Posted by Leslie Aug 22 2011, 9:44 am in writerly advice
Energized by creativity in the thrill of beginning a new project, your characters whisper to you, revealing their desires and flaws. Your plot is linear, you can see the solid scenes that lead from inciting incident to resolution. Your outline flows. Your proposal pours out in scintillating prose.
Until a niggling voice reminds you that nothing is this easy and you realize you have some concerns about your heroine. The voice grows louder, more insistent, until you can no longer ignore the truth . . . you loathe your heroine. A progress stopping moment. A screeching, slam-into-the-wall feeling.
If you, the grand creator of your world cannot connect with your main lead, how can a reader?
Fortunately, there is hope beyond the wall created by imagination’s betrayal. Solutions:
Cut her out of the manuscript. I can almost hear the collective gasp (but it is under the “severe” heading, after all). Does her character arc conflict with the story path or the hero’s journey? Is she unsympathetic?
If you cannot find anything redeemable about your character, not one kernel to build around, dump her and find yourself a heroine who is worthy. There are too many stories with lackluster leads, do not add to the list. Whether you’ve written two pages or two hundred pages, do everyone a favor with some ruthless revisions.
Reexamine your work. Can you pinpoint why you are disconnecting? Are her reactions reflecting her inner self, that private need, or some other emotion? Why would there be a gap between her feelings and her actions?
Ask “why” until your vision blurs with the pulsing pain in your head — or until you find the answers.
If you can reconnect with that spark that vitalized your character and analyze the execution of the idea, it may deepen your understanding of her and lead to possibilities on how to present these nuances.
Treat each scene to this scrutiny, massage the details and restructure, until it produces the manuscript you initially envisioned.
EASY MODERATE (We’re talking about loathing the heroine. You didn’t REALLY think any of this was easy, did you?)
Ask for help. No one can write your story for you, but it doesn’t mean you have to do it alone. If you have a critique group, ask for advice. If you don’t have a critique group and think you would benefit from this type of camaraderie, search out a local chapter of writers or an online version if you’re not located near a city.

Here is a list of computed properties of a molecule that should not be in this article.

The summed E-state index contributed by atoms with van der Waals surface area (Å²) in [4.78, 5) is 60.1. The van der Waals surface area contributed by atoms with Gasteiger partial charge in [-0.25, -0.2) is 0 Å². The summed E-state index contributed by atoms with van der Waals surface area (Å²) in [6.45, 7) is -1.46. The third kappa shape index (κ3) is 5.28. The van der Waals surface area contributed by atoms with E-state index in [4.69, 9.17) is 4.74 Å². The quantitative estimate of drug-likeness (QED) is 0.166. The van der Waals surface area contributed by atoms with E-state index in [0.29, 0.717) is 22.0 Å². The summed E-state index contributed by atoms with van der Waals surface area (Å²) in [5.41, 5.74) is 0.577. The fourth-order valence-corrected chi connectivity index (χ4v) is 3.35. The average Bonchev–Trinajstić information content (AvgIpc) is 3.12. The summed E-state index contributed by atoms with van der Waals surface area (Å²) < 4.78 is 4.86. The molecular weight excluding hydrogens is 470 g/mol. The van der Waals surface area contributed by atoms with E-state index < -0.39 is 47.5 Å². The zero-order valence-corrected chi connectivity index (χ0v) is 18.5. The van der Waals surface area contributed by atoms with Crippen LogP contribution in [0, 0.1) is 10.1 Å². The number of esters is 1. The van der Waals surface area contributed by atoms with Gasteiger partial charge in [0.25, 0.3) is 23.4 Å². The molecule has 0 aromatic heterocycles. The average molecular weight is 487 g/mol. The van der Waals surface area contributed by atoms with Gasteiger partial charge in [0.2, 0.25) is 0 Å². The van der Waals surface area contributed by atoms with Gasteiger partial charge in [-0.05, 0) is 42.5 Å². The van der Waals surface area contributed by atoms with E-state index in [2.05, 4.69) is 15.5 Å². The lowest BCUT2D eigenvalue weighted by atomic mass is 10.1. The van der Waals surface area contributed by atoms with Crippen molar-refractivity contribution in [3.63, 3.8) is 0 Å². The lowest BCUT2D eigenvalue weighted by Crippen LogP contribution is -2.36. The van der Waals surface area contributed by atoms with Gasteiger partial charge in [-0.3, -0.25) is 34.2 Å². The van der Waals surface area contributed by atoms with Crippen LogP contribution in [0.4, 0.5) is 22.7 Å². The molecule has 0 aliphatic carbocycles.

Friends who enjoy reading can offer suggestions from a reader’s perspective (just don’t be a pest) and testing the loyalty of your spouse and his tolerance for romance plots might prove fruitful (just don’t be surprised with the suggestion to “add more mayhem and bad guys” along with the insightful gems!)
Watch interactions. Find a bench at the local mall or any popular hangout and watch people. You can sense the subtext of the relationships by noting body language along with tone and language usage. Let your imagination supply the rest. Some of it may be usable in your manuscript and at the very least the observations give you a template for real life communication.
Step away. When you get too close to your work, it can look like a gnarled mess, hence the repeated advice from seasoned writers to let your work sit before beginning edits. You may need a rest from your unfinished project to let your subconscious work through the snarls.
Read an author you admire for inspiration. Work on a different project. You may find when you reenter the manuscript, the heroine is not as loathsome as you’d thought, or softening her hard angles was not as complicated as you’d envisioned.
The wall of loathing. I’d like to say it disappears with practice, but I suspect that’s a fallacy. I’ve heard mention of the hair pulling moment from newbies with their first shiny pen to seasoned professionals on the bestselling list.
Every writer must find his or her method of overcoming the wall, of pushing forward until the seamless story in the imagination matches the words created on the page.
Do you have some advice for writing through the loathing moments?